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Indian Laws on Abortions

Context:

In a significant step backwards for women’s rights in the U.S., the Supreme Court overturned the landmark Roe v. Wade judgement of 1973, which gave women in America the right to have an abortion before the foetus is viable outside the womb or before the 24-28 week mark. With the setting aside of the historic judgement on abortion in the U.S, here’s a look at the laws that govern abortion in India.

Relevance:

GS II- Government policies and Interventions

Dimensions of the Article:

  1. How did abortion laws come about in India?
  2. The Medical Termination of Pregnancy Act, 1971
  3. Medical Termination of Pregnancy Amendment Act, 2021
  4. Significance of the amendment
  5. Criticisms of the 2021 amendment to the MTP act
  6. Have there been judicial interventions in cases of abortions?

How did abortion laws come about in India?

Shantilal Shah Committee:

In the 1960s, in the wake of a high number of induced abortions taking place, the Union government ordered the constitution of the Shantilal Shah Committee to deliberate on the legalisation of abortion in the country.

Indian Penal Code (IPC) provisions of 312 and 313:

  • In order to reduce maternal mortality owing to unsafe abortions, the Medical Termination of Pregnancy (MTP) Act was brought into force in 1971.
  • This law is an exception to the Indian Penal Code (IPC) provisions of 312 and 313 and sets out the rules of how and when a medical abortion can be carried out.
    • Section 312 of the IPC, a person who “voluntarily causes a woman with child to miscarry” is liable for punishment, attracting a jail term of up to three years or fine or both, unless it was done in good faith where the purpose was to save the life of the pregnant woman.
    • Section 313 of the IPC states that a person who causes the miscarriage without the consent of the pregnant woman, whether or not she is the in the advanced stages of her pregnancy, shall be punished with life imprisonment or a jail term that could extend to 10 years, as well as a fine.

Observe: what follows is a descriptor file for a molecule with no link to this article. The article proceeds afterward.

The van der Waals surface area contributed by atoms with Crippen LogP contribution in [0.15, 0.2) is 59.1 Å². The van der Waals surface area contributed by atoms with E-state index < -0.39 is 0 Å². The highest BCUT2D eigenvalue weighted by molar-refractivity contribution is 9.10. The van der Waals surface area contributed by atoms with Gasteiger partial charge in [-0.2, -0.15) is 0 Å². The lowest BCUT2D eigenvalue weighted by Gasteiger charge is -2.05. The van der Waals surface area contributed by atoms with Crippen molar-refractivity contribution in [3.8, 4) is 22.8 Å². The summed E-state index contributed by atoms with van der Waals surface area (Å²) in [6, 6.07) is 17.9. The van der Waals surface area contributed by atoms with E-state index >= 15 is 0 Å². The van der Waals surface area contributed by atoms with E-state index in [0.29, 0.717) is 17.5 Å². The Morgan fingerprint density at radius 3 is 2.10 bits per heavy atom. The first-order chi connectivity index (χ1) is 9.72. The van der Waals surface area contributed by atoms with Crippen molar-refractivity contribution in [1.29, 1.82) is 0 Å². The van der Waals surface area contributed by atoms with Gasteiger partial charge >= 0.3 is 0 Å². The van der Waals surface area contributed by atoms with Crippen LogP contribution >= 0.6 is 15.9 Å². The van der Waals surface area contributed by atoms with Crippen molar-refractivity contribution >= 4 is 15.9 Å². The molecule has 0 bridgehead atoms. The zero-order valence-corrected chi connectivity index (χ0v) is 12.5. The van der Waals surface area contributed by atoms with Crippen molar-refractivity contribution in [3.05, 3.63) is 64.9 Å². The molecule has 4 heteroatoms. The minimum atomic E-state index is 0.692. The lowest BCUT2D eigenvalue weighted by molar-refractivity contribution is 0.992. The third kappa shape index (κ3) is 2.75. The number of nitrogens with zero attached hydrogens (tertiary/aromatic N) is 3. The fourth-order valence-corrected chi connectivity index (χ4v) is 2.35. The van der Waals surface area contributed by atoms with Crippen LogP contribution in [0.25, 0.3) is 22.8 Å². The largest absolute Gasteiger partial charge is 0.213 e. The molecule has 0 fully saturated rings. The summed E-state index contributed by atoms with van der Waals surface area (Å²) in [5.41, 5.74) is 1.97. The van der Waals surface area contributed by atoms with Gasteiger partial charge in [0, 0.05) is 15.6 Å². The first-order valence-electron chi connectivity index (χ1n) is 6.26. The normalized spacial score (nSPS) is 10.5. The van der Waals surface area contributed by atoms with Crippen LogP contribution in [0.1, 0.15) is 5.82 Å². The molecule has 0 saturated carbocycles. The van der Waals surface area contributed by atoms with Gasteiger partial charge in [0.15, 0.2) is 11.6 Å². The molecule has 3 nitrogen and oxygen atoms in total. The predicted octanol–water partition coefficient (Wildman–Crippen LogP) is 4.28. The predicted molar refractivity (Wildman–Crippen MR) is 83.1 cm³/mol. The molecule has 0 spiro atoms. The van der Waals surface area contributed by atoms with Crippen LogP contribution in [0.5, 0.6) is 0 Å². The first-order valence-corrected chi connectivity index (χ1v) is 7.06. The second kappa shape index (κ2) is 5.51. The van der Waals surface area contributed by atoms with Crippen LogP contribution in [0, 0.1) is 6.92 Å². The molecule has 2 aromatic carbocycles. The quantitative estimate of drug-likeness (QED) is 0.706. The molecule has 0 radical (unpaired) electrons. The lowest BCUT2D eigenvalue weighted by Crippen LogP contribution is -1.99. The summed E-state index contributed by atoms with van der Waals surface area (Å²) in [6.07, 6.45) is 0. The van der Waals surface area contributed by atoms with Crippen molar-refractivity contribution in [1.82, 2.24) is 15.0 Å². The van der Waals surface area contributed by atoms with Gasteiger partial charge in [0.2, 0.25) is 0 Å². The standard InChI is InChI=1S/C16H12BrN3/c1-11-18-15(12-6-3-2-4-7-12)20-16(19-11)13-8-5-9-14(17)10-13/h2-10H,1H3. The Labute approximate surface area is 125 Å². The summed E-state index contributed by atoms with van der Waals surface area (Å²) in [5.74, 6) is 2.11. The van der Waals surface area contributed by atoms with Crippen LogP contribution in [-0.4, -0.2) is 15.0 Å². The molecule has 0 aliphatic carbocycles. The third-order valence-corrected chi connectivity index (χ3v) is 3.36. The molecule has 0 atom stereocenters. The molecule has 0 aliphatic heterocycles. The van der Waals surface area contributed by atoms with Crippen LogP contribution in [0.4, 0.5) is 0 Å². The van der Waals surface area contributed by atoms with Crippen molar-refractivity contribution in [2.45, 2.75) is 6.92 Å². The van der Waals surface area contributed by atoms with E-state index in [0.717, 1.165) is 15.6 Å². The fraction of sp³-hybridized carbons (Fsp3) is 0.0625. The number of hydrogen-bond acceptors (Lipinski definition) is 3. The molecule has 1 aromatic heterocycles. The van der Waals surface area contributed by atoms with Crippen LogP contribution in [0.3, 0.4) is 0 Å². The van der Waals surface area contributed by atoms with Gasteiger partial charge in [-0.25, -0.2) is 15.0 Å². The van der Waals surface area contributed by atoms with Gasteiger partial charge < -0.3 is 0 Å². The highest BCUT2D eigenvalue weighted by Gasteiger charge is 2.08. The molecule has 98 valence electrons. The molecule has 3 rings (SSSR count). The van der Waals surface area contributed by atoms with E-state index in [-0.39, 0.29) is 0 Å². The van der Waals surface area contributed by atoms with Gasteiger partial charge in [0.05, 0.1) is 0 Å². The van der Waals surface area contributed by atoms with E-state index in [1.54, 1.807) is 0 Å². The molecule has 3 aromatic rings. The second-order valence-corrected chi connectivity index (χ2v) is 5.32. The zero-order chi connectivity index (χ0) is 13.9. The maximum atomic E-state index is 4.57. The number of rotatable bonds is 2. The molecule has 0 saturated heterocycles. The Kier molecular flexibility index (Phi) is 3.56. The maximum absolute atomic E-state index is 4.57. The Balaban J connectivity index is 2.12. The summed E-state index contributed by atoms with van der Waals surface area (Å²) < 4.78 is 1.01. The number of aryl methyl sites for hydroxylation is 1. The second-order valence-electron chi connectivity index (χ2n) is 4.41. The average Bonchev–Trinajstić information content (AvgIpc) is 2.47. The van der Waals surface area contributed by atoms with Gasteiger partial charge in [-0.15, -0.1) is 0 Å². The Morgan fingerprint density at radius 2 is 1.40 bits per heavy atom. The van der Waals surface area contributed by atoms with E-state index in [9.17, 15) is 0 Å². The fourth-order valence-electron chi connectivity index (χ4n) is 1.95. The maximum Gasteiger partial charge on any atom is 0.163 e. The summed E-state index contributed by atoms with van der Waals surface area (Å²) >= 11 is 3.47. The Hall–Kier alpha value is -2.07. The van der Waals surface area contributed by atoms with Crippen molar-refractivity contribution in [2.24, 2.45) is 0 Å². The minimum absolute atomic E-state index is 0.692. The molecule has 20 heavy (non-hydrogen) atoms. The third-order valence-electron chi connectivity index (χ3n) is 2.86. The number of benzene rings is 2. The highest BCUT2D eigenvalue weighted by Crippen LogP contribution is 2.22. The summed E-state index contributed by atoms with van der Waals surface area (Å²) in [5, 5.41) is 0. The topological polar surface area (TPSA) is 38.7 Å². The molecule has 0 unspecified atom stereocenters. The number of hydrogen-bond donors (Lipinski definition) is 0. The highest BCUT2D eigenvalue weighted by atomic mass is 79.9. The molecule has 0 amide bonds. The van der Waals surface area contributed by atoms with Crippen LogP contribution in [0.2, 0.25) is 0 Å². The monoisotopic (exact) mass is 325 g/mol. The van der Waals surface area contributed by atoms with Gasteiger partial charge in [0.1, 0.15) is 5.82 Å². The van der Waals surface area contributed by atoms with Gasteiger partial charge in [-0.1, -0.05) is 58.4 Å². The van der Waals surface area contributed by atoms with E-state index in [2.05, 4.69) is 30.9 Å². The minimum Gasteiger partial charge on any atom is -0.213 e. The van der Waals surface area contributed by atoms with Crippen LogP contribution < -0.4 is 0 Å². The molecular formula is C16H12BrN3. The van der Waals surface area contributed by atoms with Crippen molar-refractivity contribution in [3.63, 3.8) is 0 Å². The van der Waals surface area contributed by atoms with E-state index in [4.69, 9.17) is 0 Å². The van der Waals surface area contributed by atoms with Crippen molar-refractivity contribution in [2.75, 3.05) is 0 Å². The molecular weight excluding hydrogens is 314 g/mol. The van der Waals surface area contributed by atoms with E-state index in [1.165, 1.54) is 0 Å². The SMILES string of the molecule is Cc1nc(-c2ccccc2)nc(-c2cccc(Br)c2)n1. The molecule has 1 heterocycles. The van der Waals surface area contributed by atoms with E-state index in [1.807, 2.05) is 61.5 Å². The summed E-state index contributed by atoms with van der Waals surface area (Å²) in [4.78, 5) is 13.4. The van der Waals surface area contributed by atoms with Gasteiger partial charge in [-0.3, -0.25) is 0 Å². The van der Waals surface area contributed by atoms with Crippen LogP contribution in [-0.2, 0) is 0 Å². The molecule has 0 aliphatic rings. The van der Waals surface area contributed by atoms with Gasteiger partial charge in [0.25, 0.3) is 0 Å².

The Medical Termination of Pregnancy Act, 1971

The Medical Termination of Pregnancy (MTP) Act, 1971 provides the legal framework for making CAC services available in India.

Termination of pregnancy is permitted for a broad range of conditions up to 20 weeks of gestation as detailed below:

  • When continuation of pregnancy is a risk to the life of a pregnant woman or could cause grave injury to her physical or mental health;
  • When there is substantial risk that the child, if born, would be seriously handicapped due to physical or mental abnormalities;
  • When pregnancy is caused due to rape (presumed to cause grave injury to the mental health of the woman);
  • When pregnancy is caused due to failure of contraceptives used by a married woman or her husband (presumed to constitute grave injury to mental health of the woman).

The MTP Act specifies

  • who can terminate a pregnancy;
  • till when a pregnancy can be terminated; and
  • where can a pregnancy be terminated.

Medical Termination of Pregnancy Amendment Act, 2021

  • The Act increases the gestation period of women seeking abortion up from 20 weeks to 24 weeks – It allows abortion to be done on the advice of one doctor up to 20 weeks, and two doctors in the case of certain special categories of women between 20 and 24 weeks.
  • The “special categories of women” include rape survivors, victims of incest, the differently-abled and minors.
  • In case of the gestational period beyond 24 weeks, pregnancy may be terminated only in cases of substantial foetal abnormalities diagnosed by the Medical Board or if there is a threat to the life of the mother.